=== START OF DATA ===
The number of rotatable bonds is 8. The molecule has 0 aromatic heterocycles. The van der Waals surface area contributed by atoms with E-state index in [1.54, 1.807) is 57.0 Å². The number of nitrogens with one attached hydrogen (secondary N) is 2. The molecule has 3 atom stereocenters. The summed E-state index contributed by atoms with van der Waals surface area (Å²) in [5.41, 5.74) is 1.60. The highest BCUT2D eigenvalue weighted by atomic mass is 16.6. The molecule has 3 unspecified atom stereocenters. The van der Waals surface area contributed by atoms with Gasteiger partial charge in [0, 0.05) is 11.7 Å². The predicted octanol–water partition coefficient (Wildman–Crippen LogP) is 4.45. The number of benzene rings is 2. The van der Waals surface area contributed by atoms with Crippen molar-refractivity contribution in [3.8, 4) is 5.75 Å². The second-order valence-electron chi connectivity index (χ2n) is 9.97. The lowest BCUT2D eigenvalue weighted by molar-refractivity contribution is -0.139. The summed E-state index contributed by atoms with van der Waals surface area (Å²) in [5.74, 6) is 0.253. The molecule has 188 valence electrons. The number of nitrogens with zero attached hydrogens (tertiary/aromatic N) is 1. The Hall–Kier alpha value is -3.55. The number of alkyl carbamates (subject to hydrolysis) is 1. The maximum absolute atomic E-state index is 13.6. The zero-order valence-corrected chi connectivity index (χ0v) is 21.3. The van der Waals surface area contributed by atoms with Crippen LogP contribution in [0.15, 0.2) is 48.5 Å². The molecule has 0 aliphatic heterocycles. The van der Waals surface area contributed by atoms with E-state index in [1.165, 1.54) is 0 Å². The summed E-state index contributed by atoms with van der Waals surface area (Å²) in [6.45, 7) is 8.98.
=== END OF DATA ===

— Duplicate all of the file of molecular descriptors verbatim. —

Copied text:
The number of rotatable bonds is 8. The molecule has 0 aromatic heterocycles. The van der Waals surface area contributed by atoms with E-state index in [1.54, 1.807) is 57.0 Å². The number of nitrogens with one attached hydrogen (secondary N) is 2. The molecule has 3 atom stereocenters. The summed E-state index contributed by atoms with van der Waals surface area (Å²) in [5.41, 5.74) is 1.60. The highest BCUT2D eigenvalue weighted by atomic mass is 16.6. The molecule has 3 unspecified atom stereocenters. The van der Waals surface area contributed by atoms with Gasteiger partial charge in [0, 0.05) is 11.7 Å². The predicted octanol–water partition coefficient (Wildman–Crippen LogP) is 4.45. The number of benzene rings is 2. The van der Waals surface area contributed by atoms with Crippen molar-refractivity contribution in [3.8, 4) is 5.75 Å². The second-order valence-electron chi connectivity index (χ2n) is 9.97. The lowest BCUT2D eigenvalue weighted by molar-refractivity contribution is -0.139. The summed E-state index contributed by atoms with van der Waals surface area (Å²) in [5.74, 6) is 0.253. The molecule has 188 valence electrons. The number of nitrogens with zero attached hydrogens (tertiary/aromatic N) is 1. The Hall–Kier alpha value is -3.55. The number of alkyl carbamates (subject to hydrolysis) is 1. The maximum absolute atomic E-state index is 13.6. The zero-order valence-corrected chi connectivity index (χ0v) is 21.3. The van der Waals surface area contributed by atoms with Crippen LogP contribution in [0.15, 0.2) is 48.5 Å². The molecule has 0 aliphatic heterocycles. The van der Waals surface area contributed by atoms with E-state index in [1.165, 1.54) is 0 Å². The summed E-state index contributed by atoms with van der Waals surface area (Å²) in [6.45, 7) is 8.98.